Thursday, November 4, 2010

Haluski with Spaetzle

You read that right, that's haluski with spaetzle.

Some of you may be shuddering in horror at the thought of haluski made with anything but homemade noodles, potato dumplings or egg noodles, but the way I see it, as I browsed through recipes of "authentic Slovakian haluski," no one could agree on what noodle/dumpling/potato addition was right. So I said, what the hell, spaetzle are a noodle-type dumpling, right? I like to walk on the crazy side sometimes.

The verdict: It was fantastic!

The spaetzle soaked up all the flavor of the dish without being too doughy. I used fresh-cut slab bacon from the butcher's counter instead of packaged bacon, and I have to say, I think that made a huge difference. If it makes sense, that bacon tasted more "bacony" than any other bacon I've ever had. Its saltiness complemented the cabbage's sweetness perfectly.

Adding the caraway seed was a last-minute inspiration, but it worked. I can't wait to eat the leftovers tomorrow after the flavors have melded even more.

Haluski with spaetzle

  • 1/2 pound slab bacon, cut into 1-inch pieces
  • 1/2 white onion, sliced
  • 1 head of green cabbage, cored and chopped coarsely
  • caraway seed
  • salt
  • pepper
  • garlic powder
  • caraway seed
  • cooked, buttered spaetzle*

  1. Cook the bacon until nicely crisp, then remove to a paper-towel lined plate.
  2. To the rendered bacon fat, add the sliced onion and cook over medium-high heat until they start to soften.
  3. Sprinkle some garlic powder over the top and then add the chopped cabbage.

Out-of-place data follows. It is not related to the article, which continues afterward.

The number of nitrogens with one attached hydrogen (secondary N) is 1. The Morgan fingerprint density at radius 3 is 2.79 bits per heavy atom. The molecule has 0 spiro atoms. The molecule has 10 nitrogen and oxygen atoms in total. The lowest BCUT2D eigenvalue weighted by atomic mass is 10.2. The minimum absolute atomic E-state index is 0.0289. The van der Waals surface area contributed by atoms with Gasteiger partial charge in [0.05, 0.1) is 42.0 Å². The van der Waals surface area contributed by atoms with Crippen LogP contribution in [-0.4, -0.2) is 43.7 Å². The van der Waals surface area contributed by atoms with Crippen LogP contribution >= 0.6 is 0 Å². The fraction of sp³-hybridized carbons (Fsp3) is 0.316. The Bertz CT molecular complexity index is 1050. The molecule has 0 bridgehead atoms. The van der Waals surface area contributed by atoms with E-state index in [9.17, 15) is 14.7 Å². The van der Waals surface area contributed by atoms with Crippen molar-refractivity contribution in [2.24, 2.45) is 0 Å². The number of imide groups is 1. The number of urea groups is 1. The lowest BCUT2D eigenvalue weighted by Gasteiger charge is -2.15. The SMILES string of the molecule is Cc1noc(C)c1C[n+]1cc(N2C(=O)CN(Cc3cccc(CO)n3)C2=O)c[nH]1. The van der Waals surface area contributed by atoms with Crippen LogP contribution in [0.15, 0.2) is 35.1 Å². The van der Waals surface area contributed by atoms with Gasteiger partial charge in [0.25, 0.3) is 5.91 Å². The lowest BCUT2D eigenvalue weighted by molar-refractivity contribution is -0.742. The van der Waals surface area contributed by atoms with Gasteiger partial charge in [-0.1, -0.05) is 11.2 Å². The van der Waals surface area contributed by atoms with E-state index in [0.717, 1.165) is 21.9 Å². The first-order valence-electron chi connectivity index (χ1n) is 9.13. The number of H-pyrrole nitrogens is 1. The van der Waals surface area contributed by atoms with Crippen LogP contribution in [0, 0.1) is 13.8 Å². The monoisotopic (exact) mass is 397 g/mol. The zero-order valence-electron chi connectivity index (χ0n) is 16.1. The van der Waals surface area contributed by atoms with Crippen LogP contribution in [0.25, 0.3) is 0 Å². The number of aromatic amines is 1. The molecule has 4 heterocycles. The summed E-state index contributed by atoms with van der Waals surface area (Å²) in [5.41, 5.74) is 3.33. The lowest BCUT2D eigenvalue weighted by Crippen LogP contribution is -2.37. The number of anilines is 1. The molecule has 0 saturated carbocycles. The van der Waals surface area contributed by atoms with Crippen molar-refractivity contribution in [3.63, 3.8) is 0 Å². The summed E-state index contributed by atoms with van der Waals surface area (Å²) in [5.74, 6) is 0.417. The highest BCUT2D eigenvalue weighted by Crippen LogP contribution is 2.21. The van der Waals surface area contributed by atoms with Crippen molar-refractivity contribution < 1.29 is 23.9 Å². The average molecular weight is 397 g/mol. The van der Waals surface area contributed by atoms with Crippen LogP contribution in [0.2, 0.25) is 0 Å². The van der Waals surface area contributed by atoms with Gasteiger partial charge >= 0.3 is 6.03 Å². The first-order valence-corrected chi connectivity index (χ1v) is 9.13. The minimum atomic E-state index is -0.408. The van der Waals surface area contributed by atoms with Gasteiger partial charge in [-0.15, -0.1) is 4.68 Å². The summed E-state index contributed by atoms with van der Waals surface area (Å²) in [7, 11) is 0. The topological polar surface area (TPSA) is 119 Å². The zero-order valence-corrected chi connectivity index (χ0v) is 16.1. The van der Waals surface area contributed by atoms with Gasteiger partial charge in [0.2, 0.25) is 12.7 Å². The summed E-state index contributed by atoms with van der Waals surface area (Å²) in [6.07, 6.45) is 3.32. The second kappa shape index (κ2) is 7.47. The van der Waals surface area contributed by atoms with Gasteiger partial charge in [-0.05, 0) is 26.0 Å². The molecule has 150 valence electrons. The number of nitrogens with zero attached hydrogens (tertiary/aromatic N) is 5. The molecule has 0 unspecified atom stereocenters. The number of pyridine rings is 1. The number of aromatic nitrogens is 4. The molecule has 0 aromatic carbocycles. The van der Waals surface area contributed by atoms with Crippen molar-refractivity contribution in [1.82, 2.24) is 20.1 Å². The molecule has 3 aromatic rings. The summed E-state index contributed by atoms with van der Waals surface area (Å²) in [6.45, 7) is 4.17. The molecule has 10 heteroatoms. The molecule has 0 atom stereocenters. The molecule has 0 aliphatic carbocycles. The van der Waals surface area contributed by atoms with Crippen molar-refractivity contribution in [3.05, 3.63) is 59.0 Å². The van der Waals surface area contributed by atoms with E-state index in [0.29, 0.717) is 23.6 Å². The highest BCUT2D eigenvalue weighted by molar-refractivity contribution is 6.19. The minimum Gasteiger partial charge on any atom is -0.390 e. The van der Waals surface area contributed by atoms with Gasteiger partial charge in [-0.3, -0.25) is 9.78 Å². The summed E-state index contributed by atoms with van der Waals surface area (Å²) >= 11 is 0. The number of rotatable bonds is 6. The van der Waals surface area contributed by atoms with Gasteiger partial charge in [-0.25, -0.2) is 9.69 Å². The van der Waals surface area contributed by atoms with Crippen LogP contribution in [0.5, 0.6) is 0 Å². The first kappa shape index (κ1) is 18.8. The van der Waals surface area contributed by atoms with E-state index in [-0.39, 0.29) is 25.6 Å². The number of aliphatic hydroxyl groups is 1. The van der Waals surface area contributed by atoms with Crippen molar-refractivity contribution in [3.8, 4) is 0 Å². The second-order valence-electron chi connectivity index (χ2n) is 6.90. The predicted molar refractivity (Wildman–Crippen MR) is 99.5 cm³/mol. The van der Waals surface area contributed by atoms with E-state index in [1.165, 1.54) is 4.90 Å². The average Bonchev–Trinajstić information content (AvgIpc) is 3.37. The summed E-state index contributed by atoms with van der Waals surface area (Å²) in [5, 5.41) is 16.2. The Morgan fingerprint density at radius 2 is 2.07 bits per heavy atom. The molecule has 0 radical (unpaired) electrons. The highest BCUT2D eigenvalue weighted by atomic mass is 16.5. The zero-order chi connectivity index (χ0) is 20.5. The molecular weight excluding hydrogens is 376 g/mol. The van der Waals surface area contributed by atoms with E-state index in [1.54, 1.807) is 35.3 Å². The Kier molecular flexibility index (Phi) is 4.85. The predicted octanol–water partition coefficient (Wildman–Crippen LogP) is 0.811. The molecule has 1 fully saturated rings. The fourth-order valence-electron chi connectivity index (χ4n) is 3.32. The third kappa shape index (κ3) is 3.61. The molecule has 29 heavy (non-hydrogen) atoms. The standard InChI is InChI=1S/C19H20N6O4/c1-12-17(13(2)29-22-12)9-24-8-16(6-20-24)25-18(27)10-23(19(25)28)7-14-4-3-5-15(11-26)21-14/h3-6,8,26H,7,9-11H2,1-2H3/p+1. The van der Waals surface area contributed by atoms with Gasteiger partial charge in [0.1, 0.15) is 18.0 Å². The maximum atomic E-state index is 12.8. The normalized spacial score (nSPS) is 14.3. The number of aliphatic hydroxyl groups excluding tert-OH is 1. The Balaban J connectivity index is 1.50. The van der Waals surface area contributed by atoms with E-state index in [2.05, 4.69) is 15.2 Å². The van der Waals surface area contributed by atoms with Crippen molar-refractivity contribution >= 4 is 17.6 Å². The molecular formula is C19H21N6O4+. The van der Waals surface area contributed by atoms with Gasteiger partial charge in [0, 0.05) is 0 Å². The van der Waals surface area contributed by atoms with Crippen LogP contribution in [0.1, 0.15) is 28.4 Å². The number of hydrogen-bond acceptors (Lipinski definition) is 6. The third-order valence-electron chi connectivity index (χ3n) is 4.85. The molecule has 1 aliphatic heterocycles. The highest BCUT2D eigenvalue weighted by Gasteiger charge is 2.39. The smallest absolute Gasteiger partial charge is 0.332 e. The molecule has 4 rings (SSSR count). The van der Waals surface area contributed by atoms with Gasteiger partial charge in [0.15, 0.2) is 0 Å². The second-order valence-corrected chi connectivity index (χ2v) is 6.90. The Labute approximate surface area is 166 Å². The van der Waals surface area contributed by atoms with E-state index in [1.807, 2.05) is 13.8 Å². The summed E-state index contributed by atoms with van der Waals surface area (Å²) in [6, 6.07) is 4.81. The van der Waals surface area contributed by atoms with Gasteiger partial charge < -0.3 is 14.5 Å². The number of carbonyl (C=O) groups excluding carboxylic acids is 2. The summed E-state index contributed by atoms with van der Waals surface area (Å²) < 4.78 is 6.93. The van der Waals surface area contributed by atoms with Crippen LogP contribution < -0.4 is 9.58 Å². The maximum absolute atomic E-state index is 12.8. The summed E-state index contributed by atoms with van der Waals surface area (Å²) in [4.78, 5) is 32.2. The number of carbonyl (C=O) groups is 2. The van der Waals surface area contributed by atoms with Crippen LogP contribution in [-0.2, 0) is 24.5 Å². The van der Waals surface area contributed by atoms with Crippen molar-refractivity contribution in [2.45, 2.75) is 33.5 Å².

4. Cover to let steam. Cook for five minutes covered, and then stir to be sure it is cooking evenly. Add a little bit of salt, pepper and caraway, stir and cover again.
  5. Let it cook down, stirring occasionally, until the cabbage is soft but not limp. It should still have a little bit of bite to it.
  6. Add the buttered spaetzle, and combine well. Let it cook for a minute, then add the reserved bacon pieces.
  7. Taste to check the seasoning and then serve.


  • 2 cups all-purpose flour
  • 2 teaspoons salt
  • 1 teaspoon ground pepper
  • 1/2 teaspoon ground nutmeg
  • 1/8 teaspoon ground caraway seed
  • 4 large eggs
  • 1/2 cup milk

  1. In a large bowl, combine the flour, salt, pepper, caraway seed and nutmeg.
  2. In another mixing bowl, whisk the eggs and milk together.
  3. Make a well in the center of the dry ingredients and add the wet ingredients to the dry ones.
  4. Combine well until smooth. This will be somewhere between a dough and a batter, and it will be quite thick. Let it rest for 10 to 15 minutes.
  5. Bring a large pot of water to a boil.
  6. To form the spaetzle, press the batter through your handy-dandy spaetzle press into the water, one batch at a time, cooking for about 5 minutes, until the spaetzle is all puffy and have floated to the top of the pot. stirring gently to prevent sticking.

    - If you don't have a spaetzle press, you can use a large holed colander or slotted spoon over the simmering water and push the dough through the holes with a spatula or spoon.
  7. Scoop out the spaetzle with a slotted spoon and set in a bowl to rest.
  8. Add a small pat of butter and stir well.


  1. I´ve found this recipe and i´m quite suprised - where are haluski at that dish?

    Haluski are Slovakian version of spaetlze (smal, cooked stuff from potatoes, instead a flour), not a roasted bacon, onion and cabbege ;-)

  2. Yes, I know it is inauthentic. :)

    In America, the entire dish of noodles and cabbage is generally called "Haluski." Most often instead of the potato dumplings, people use cooked egg noddles.

    It is not terribly authentic, it has changed from the original, but it is delicious nevertheless. :)

    Thanks for commenting!


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